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A Color Image Classification by Means of Image Transformations

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We have previously studied the approaches which permit to associate a texture to an image, and some properties of such transformations. To do so, we use image transformations which act on the pixels of the original image. Some of these transformations have the following property: they statistically mix in a very homogeneous way the pixels of the image. We say that such a transformation is a Quasi-Mixing Transformation (or QM-transformation for short).

For an image, with the use of a QM-transformation we obtain a locally very homogeneous spatial representation of this image (which was previously not homogeneous). This representation appears to be a texture. It is possible to define criteria which permit to quantify the local homogeneity degree of this texture in order, for example, to extract some statistical attributes from a reduced part of the image.

We show that the statistical model of the texture that we obtain allows to define a representation space in order to discriminate the texture classes and thus the colour images.
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Document Type: Research Article

Publication date: January 1, 2002

More about this publication?
  • Started in 2002 and merged with the Color and Imaging Conference (CIC) in 2014, CGIV covered a wide range of topics related to colour and visual information, including color science, computational color, color in computer graphics, color reproduction, volor vision/psychophysics, color image quality, color image processing, and multispectral color science. Drawing papers from researchers, scientists, and engineers worldwide, DGIV offered attendees a unique experience to share with colleagues in industry and academic, and on national and international standards committees. Held every year in Europe, DGIV papers were more academic in their focus and had high student participation rates.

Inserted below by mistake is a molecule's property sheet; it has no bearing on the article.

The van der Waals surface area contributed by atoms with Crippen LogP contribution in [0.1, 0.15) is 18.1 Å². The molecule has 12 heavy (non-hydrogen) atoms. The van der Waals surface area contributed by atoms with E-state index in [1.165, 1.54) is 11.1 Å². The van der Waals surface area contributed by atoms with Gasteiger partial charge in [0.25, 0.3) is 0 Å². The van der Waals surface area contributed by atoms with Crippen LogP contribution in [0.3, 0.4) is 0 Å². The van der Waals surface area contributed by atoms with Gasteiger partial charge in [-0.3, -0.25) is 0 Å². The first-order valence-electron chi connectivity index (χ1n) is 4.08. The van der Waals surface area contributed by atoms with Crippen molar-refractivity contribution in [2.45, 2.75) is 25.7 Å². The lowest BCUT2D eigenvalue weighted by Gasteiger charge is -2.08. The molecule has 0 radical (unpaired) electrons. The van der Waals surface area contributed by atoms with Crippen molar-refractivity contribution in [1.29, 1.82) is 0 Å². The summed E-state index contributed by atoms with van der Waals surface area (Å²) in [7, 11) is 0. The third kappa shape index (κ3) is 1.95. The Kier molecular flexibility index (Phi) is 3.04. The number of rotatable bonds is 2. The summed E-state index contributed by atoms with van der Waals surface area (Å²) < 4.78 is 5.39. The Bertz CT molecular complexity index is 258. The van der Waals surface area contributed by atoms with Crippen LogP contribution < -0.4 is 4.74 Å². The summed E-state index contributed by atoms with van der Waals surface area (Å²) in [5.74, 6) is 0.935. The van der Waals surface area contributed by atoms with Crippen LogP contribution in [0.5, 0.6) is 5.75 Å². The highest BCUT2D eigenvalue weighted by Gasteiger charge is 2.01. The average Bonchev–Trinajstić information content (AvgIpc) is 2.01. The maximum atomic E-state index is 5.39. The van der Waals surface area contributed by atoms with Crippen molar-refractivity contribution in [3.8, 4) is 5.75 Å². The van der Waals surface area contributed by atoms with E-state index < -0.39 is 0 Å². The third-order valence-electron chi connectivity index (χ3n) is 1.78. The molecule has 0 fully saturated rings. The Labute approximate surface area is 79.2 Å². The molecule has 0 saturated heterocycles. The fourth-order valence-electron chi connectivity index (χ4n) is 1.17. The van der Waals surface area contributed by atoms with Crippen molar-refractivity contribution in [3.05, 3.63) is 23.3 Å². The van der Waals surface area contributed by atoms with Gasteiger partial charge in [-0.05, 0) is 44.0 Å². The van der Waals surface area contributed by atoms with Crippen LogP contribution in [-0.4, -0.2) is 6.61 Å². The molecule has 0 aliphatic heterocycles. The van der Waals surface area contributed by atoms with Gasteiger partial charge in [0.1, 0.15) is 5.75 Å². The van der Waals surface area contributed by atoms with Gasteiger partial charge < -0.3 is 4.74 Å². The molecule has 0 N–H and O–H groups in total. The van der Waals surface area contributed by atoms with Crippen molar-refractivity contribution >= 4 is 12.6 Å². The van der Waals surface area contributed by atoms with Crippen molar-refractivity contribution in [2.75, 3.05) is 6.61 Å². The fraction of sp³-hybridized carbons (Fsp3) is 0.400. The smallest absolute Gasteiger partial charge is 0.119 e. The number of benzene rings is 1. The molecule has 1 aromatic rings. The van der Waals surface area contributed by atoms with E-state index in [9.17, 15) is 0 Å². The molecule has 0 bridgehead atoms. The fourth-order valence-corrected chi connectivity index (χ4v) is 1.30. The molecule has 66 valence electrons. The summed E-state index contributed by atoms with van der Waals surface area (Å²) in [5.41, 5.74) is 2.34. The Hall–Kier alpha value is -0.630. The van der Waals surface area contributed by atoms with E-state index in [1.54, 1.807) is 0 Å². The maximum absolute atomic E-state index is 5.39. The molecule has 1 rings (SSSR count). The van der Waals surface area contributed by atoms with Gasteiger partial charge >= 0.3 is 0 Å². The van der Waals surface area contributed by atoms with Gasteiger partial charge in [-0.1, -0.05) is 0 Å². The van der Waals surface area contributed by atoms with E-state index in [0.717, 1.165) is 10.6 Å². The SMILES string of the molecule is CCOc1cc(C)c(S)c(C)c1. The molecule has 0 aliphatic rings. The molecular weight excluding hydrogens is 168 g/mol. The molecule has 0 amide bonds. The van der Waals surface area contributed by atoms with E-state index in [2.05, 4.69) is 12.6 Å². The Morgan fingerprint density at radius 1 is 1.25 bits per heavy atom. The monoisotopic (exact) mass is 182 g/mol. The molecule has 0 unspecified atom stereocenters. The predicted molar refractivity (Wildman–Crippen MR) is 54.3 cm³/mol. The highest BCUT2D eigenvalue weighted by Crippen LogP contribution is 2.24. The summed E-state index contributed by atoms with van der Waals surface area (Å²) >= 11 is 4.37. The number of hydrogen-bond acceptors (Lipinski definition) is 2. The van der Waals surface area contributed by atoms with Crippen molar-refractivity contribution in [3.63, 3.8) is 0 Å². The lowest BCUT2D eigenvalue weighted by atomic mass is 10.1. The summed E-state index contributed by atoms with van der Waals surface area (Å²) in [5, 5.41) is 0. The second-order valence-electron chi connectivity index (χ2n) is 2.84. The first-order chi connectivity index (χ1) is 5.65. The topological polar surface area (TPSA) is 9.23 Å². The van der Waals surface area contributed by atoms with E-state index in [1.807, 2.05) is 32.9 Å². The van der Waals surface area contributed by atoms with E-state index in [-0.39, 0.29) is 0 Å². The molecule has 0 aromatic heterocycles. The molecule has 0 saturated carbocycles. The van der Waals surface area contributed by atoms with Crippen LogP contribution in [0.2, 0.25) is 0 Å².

Please note: For purposes of its Digital Library content, IS&T defines Open Access as papers that will be downloadable in their entirety for free in perpetuity. Copyright restrictions on papers vary; see individual papers for details.

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